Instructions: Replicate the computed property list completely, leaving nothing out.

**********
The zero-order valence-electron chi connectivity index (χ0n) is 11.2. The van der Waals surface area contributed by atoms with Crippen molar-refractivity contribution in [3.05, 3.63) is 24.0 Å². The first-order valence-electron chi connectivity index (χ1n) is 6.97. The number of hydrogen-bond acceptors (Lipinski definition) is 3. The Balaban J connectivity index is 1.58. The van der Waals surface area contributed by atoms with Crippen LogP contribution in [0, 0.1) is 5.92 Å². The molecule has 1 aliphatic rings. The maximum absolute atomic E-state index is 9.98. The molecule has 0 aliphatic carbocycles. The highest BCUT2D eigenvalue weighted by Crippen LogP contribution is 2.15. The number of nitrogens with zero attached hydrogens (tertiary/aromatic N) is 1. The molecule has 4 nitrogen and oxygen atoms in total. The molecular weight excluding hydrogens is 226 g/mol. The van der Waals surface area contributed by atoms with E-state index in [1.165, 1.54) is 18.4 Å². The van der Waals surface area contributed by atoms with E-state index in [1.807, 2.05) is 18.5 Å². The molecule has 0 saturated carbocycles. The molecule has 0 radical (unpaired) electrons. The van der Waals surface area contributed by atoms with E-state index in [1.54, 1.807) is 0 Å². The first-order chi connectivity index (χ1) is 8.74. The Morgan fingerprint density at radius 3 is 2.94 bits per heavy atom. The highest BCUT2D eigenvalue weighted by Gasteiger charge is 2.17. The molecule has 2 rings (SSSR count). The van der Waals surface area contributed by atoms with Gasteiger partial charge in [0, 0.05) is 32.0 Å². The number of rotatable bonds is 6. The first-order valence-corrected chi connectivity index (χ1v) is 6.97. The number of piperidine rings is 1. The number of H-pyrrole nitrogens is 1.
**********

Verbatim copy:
The zero-order valence-electron chi connectivity index (χ0n) is 11.2. The van der Waals surface area contributed by atoms with Crippen molar-refractivity contribution in [3.05, 3.63) is 24.0 Å². The first-order valence-electron chi connectivity index (χ1n) is 6.97. The number of hydrogen-bond acceptors (Lipinski definition) is 3. The Balaban J connectivity index is 1.58. The van der Waals surface area contributed by atoms with Crippen LogP contribution in [0, 0.1) is 5.92 Å². The molecule has 1 aliphatic rings. The maximum absolute atomic E-state index is 9.98. The molecule has 0 aliphatic carbocycles. The highest BCUT2D eigenvalue weighted by Crippen LogP contribution is 2.15. The number of nitrogens with zero attached hydrogens (tertiary/aromatic N) is 1. The molecule has 4 nitrogen and oxygen atoms in total. The molecular weight excluding hydrogens is 226 g/mol. The van der Waals surface area contributed by atoms with E-state index in [1.165, 1.54) is 18.4 Å². The van der Waals surface area contributed by atoms with E-state index in [1.807, 2.05) is 18.5 Å². The molecule has 0 saturated carbocycles. The molecule has 0 radical (unpaired) electrons. The van der Waals surface area contributed by atoms with E-state index in [1.54, 1.807) is 0 Å². The first-order chi connectivity index (χ1) is 8.74. The Morgan fingerprint density at radius 3 is 2.94 bits per heavy atom. The highest BCUT2D eigenvalue weighted by Gasteiger charge is 2.17. The molecule has 2 rings (SSSR count). The van der Waals surface area contributed by atoms with Gasteiger partial charge in [0, 0.05) is 32.0 Å². The number of rotatable bonds is 6. The first-order valence-corrected chi connectivity index (χ1v) is 6.97. The number of piperidine rings is 1. The number of H-pyrrole nitrogens is 1.